NORTHSIDE HOSPITAL INC v. McCORD

Reset A A Font size: Print

Court of Appeals of Georgia.

NORTHSIDE HOSPITAL, INC. v. McCORD et al.

No. A00A1319.

Decided: July 19, 2000

Powell, Goldstein, Frazer & Murphy, James C. Rawls, Sara K. Wheeler, Holly A. Pierson, Atlanta, for appellant. Gambrell & Stolz, Irwin W. Stolz, Jr., Robert G. Brazier, Seaton D. Purdom, Atlanta, Oliver & Winkle, David P. Winkle, Jonesboro, for appellees.

Dr. Dale McCord and Atlanta Oncology Associates, P.C. (AOA) brought this action against the Hospital Authority of Fulton County, Northside Hospital, Inc., and Ridge Medical Center, Inc. Dr. McCord and AOA seek a judgment declaring a restrictive covenant in a sublease agreement between the parties unenforceable.   Finding that plaintiffs have a substantial likelihood of success on the merits, and taking into consideration certain equitable factors,1 the superior court granted plaintiffs interlocutory injunctive relief.   Defendants appeal.   We conclude that the trial court did not abuse its discretion in granting the interlocutory injunction2 and, therefore, affirm.

Dr. McCord is a physician specializing in radiation oncology.   He is a member of a group practice conducted by AOA. In addition to providing physician services, AOA owns and operates several radiation oncology service centers.   The Hospital Authority of Fulton County owns and operates Northside Hospital.

In 1976, the Hospital Authority and Dr. McCord entered into an agreement styled “Northside Hospital Oncologist Contract.”   Under the agreement, Dr. McCord (and eventually AOA) became the exclusive provider of oncology services to the Northside Hospital Department of Radiation Therapy.   Dr. McCord was made the medical director of the radiation department but was classified under the exclusive provider agreement as an independent contractor rather than as a hospital employee.   He retained the right to engage in the private practice of medicine, so long as such practice was not conducted within a six-mile radius of the hospital and did not conflict with his contractual responsibilities to the hospital.   The term of the agreement was initially a 20-year period, beginning in 1976 and ending in 1996, and was to continue from year to year thereafter until terminated by the mutual consent of the parties or for various specified reasons related to Dr. McCord's nonperformance or inability to perform his duties.

From the record, it appears that in 1990, AOA was developing a radiation oncology center in Alpharetta on land it owned;  that AOA approached Northside in order to develop the facility on an adjacent tract owned by the hospital;  and that, as negotiations between AOA and the hospital progressed, impending changes in the certificate of need law made it a practical necessity for AOA and Northside to develop the facility jointly.

In 1991, Dr. McCord, AOA, and the Hospital Authority entered into a “sublease agreement” for construction and operation of the radiation oncology center on Northside's Alpharetta tract, which is approximately 15 miles from the hospital.   The sublease agreement is between Ridge Medical Center as primary landlord, the Hospital Authority as sublandlord, AOA as subtenant, and McCord as guarantor.   Under the sublease, the Hospital Authority leased improvements to be constructed by Ridge Medical on real estate owned by the Hospital Authority and then subleased the premises to AOA for operation of the radiation oncology center.   The term of the sublease is 20 years.   The sublease agreement contains a restrictive covenant under which AOA agreed

that, during the term of this Sublease, and for a period of two (2) years following the expiration or termination of the term hereof, neither Subtenant, nor any shareholder, officer or director, or an affiliate of any of them, shall own any ownership interest in, manage, operate, control, participate in, be an employee of, or be involved, either directly or indirectly, with a radiation therapy/oncology center performing the services performed by Subtenant in the Premises, within a 25-mile radius of the Premises, other than the current facilities operated by Subtenant․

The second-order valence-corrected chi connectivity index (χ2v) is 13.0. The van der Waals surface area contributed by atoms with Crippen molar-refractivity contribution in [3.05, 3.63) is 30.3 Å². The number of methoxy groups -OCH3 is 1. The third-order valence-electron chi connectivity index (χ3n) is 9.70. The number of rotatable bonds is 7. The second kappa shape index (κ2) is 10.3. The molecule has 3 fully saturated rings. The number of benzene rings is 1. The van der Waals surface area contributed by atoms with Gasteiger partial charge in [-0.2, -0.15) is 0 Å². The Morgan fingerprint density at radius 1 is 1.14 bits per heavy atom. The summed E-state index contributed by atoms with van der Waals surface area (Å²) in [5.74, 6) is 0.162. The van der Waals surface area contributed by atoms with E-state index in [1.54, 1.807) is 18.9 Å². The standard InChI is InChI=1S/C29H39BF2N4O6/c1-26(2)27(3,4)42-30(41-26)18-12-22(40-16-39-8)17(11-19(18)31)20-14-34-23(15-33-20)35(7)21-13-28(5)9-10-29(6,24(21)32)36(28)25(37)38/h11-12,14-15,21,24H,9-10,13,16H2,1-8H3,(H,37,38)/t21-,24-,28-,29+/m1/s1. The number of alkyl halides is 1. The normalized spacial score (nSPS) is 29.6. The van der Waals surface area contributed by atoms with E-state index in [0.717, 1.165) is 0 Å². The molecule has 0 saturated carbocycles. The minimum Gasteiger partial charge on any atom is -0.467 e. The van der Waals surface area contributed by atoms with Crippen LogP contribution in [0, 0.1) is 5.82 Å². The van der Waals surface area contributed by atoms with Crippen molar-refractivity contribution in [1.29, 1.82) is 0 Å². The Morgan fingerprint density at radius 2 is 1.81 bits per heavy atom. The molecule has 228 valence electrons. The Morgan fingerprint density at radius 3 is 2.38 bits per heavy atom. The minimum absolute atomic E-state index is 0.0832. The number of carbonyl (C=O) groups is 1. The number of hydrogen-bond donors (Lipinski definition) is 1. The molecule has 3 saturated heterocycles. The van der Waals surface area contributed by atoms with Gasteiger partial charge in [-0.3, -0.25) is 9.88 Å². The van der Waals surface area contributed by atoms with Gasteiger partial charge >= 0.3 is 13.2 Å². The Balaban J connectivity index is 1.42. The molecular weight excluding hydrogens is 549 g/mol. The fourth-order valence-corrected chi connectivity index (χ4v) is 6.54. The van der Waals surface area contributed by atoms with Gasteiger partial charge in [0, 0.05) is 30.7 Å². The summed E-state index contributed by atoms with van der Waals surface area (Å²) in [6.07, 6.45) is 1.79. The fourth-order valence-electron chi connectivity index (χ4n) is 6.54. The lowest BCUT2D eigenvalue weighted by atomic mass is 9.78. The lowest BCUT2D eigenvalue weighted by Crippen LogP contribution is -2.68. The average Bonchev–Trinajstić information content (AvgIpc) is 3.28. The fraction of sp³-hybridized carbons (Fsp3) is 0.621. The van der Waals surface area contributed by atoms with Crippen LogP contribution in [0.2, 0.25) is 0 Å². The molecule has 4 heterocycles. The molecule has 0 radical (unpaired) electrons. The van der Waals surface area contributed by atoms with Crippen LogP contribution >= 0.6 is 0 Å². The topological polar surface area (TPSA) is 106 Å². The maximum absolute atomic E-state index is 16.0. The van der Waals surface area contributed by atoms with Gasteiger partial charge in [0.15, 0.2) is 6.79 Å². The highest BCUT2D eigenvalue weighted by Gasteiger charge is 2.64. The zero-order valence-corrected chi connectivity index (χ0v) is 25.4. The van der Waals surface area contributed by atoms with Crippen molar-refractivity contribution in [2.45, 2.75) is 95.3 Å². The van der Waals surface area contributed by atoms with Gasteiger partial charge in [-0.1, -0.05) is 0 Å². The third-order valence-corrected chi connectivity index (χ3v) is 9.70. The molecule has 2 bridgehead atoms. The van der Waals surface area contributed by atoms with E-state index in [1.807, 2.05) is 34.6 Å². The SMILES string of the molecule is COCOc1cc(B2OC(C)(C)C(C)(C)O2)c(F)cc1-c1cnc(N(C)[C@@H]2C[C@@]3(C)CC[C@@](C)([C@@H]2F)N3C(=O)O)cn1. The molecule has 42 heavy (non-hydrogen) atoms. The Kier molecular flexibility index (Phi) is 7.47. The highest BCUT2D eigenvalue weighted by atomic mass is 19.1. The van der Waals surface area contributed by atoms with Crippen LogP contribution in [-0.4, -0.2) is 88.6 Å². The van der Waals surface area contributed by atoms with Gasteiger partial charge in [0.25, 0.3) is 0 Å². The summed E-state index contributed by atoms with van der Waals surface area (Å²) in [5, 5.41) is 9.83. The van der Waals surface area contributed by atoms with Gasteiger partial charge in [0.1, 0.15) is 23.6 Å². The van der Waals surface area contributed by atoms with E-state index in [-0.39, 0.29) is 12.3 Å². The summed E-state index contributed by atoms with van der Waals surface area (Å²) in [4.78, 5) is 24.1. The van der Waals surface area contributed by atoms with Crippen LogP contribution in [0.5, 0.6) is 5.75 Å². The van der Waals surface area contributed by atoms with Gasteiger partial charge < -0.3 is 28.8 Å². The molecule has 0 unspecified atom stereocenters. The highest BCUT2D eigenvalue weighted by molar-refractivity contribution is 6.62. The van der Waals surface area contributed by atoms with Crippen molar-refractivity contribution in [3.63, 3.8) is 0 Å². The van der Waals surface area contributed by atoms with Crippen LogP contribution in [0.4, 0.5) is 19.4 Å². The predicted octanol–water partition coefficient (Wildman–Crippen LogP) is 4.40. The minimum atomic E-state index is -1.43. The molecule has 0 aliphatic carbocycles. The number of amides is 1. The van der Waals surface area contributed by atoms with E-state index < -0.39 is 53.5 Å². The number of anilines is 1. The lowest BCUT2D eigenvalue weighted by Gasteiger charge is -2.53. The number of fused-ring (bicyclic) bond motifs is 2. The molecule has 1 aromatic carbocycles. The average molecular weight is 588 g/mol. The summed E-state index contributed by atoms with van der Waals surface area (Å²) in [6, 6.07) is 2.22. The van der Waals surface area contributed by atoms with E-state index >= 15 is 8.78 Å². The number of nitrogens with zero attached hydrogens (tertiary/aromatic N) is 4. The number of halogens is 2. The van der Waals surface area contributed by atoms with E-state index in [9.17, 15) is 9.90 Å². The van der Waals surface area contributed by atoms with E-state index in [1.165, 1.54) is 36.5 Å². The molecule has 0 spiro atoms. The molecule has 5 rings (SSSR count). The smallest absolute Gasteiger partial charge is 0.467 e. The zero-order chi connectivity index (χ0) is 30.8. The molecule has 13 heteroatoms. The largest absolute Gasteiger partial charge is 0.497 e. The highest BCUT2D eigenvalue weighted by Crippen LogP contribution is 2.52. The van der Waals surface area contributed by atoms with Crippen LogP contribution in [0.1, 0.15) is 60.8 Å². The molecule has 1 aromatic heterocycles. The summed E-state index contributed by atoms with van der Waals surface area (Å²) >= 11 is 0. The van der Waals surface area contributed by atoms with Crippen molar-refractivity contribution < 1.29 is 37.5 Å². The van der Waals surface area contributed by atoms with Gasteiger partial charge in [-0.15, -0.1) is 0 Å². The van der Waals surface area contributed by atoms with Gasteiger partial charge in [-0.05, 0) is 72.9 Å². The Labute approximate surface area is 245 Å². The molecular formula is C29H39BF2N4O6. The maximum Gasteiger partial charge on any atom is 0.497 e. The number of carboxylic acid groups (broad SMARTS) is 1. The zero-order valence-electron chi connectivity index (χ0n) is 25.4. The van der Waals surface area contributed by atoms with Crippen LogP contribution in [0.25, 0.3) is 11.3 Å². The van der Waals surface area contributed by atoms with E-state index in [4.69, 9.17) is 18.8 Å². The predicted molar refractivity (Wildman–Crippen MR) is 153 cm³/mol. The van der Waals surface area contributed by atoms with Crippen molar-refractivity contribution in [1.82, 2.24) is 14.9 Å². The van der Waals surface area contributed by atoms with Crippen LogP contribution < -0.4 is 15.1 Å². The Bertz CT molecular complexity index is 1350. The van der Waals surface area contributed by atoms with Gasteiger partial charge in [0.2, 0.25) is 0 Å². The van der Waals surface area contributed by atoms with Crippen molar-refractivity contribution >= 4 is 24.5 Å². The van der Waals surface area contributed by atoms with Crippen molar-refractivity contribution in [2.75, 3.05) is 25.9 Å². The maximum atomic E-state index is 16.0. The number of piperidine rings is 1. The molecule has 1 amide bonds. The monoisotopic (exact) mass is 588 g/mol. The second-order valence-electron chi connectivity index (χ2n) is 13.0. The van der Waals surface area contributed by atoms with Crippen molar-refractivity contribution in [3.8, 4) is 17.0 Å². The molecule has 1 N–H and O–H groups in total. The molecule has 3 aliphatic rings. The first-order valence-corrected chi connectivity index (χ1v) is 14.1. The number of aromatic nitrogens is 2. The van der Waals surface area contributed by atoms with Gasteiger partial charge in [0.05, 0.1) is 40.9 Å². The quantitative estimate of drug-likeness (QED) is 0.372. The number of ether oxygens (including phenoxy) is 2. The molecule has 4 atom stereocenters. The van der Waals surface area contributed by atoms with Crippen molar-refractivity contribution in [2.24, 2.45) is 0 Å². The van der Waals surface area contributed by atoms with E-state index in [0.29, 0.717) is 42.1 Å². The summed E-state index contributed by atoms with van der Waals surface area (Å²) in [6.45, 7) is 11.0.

The sublease agreement also gives the Hospital Authority the right to terminate the sublease upon the termination of its exclusive provider agreement with Dr. McCord.   If the sublease is terminated, the Hospital Authority is given an option to purchase Ridge Medical Center's and AOA's interest in the premises.

After the Alpharetta oncology center became operational, McCord and AOAcontinued as the exclusive provider of oncology services at Northside, treating some of Northside's patients at the Alpharetta facility.   But when the initial term of the exclusive provider agreement ended in 1996, Northside terminated the contract after the superior court in a declaratory judgment action ruled that it had a right to do so.   Northside then instituted an open staffing policy in radiation oncology services, and Dr. McCord and AOA brought this suit.

1. Traditionally Georgia courts divide restrictive covenants into covenants ancillary to an employment contract, which receive strict scrutiny and are not blue-penciled, and covenants ancillary to a sale of business, which receive much less scrutiny and may be blue-penciled.3  There is also a middle level of scrutiny applicable to covenants found in professional partnership agreements.4

 A restrictive covenant contained in an employment contract will be upheld if the restraint imposed is not unreasonable, is founded on a valuable consideration, is reasonably necessary to protect the interest of the party in whose favor it is imposed, and does not unduly prejudice the interests of the public.5

Whether the restraint imposed by the employment contract is reasonable is a question of law for determination by the court, which considers the nature and extent of the trade or business, the situation of the parties, and all the other circumstances.   A three-element test of duration, territorial coverage, and scope of activity has evolved as a helpful tool in examining the reasonableness of the particular factual setting to which it is applied.6

In this case, the trial court determined that the covenant not to compete should receive the same strict scrutiny as a restrictive covenant ancillary to an employment contract.   The court concluded that the covenant is overly broad and unreasonable in both its territorial limitation and the scope of the activity prohibited.